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Strathcona Park will be most affected by climate change, say University of Victoria researchers

Climate change over the next 50 years will affect Strathcona Provincial Park more than any other park in British Columbia, says new research from the University of Victoria.
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Climate change over the next 50 years will affect Strathcona Provincial Park more than any other park in British Columbia, says new research from the University of Victoria.

Climate change over the next 50 years will affect Strathcona Provincial Park more than any other park in British Columbia, says new research from the University of Victoria.

Vancouver Island marmots and the heather alpine meadows they live in are most at risk, said lead researcher Keith Holmes.

“[The ecosystem] is going to be less seasonal and more like a coastal rainforest,” he said. “It’s good for plant productivity but not these sensitive species.”

Researchers from the spatial pattern analysis research lab at UVic, as well as the University of B.C. and Canadian Forest Services, spent two years analyzing satellite map data and climate-change models to come up with their findings. Their goal was to map the effect climate change would have on provincial parks in B.C.

Strathcona, the oldest provincial park in B.C. and the largest park on the Island at almost 2,500 square kilometres, now has a dry mountain ecosystem, but that’s projected to change to a more lush coastal rainforest ecosystem with more plant life in the next five decades.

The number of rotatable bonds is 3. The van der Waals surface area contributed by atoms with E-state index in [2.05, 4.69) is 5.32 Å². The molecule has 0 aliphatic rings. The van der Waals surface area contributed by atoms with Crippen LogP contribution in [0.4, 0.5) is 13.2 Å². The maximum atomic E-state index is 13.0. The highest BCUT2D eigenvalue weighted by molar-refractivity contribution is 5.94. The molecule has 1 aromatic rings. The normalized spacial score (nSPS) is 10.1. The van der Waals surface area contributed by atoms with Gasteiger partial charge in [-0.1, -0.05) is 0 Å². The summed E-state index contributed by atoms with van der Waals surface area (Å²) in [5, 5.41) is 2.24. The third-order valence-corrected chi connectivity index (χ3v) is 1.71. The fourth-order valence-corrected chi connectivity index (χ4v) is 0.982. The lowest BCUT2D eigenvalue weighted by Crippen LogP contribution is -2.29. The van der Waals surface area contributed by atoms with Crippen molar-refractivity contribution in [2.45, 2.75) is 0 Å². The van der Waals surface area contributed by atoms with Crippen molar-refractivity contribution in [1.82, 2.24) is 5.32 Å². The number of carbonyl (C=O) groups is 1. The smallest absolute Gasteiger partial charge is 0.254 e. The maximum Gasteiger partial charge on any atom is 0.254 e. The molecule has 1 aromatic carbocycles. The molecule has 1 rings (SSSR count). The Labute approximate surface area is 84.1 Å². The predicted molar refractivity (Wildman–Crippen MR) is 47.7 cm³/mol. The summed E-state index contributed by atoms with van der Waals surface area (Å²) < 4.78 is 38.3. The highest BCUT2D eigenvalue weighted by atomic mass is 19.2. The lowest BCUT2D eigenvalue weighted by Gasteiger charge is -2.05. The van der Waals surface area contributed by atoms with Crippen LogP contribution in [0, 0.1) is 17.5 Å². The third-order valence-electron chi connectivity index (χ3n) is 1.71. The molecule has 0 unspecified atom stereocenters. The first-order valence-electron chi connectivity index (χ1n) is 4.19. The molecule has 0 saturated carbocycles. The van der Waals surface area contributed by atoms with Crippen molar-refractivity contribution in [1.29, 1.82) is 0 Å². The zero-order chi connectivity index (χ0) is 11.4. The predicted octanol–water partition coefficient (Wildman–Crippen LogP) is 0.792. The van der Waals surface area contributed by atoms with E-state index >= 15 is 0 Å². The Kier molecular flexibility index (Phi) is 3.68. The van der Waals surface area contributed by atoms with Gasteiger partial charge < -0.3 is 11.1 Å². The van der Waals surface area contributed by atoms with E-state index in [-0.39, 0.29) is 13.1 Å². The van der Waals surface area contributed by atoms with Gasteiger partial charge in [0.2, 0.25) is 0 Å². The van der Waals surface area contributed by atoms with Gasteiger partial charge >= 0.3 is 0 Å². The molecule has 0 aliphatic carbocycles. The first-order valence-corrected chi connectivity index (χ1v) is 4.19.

The treeline — how high up a mountain trees can grow — is expected to move higher, eliminating the heather meadows. Trees that would normally stop growing at the 200-metre level would be able to survive at the 400-metre mark.

Residents said the study confirms a warming trend they are already seeing.

For more than 50 years, the Boulding family has operated the Strathcona Park Lodge on the Gold River Highway outside the park. “As a kid in the ’60s, I remember skating on the lake here [in the park],” said Jamie Boulding, the third generation of the family to live and work in the region. “Finding a place to skate, even on a pond, is not going to happen [now].”

The findings are a blow to community groups that have worked to preserve marmots in the area.

“We’re on the verge of bringing that iconic and symbolic species back from extinction, and to hear there’s scientific projection that climate changes will endanger them is a real tragedy,” said Kel Kelly, director of the Friends of Strathcona Park.

There are about 250 marmots left in the wild, and the species has been declared critically endangered, the last stop before a declaration of extinction in the wild.

Holmes said the Ministry of Environment has contacted him and is reviewing his data. If they accept his findings, the data will help determine the location of new parks as well as being used in park-management plans, to help preserve the biodiversity of areas under threat of change.

For the marmots of Strathcona Park, however, it might be too late.

“There’s not a whole lot that can be done,” he said. “You could look at transplanting marmots, but this is the habitat that sustains them the longest.”

nwells@timescolonist.com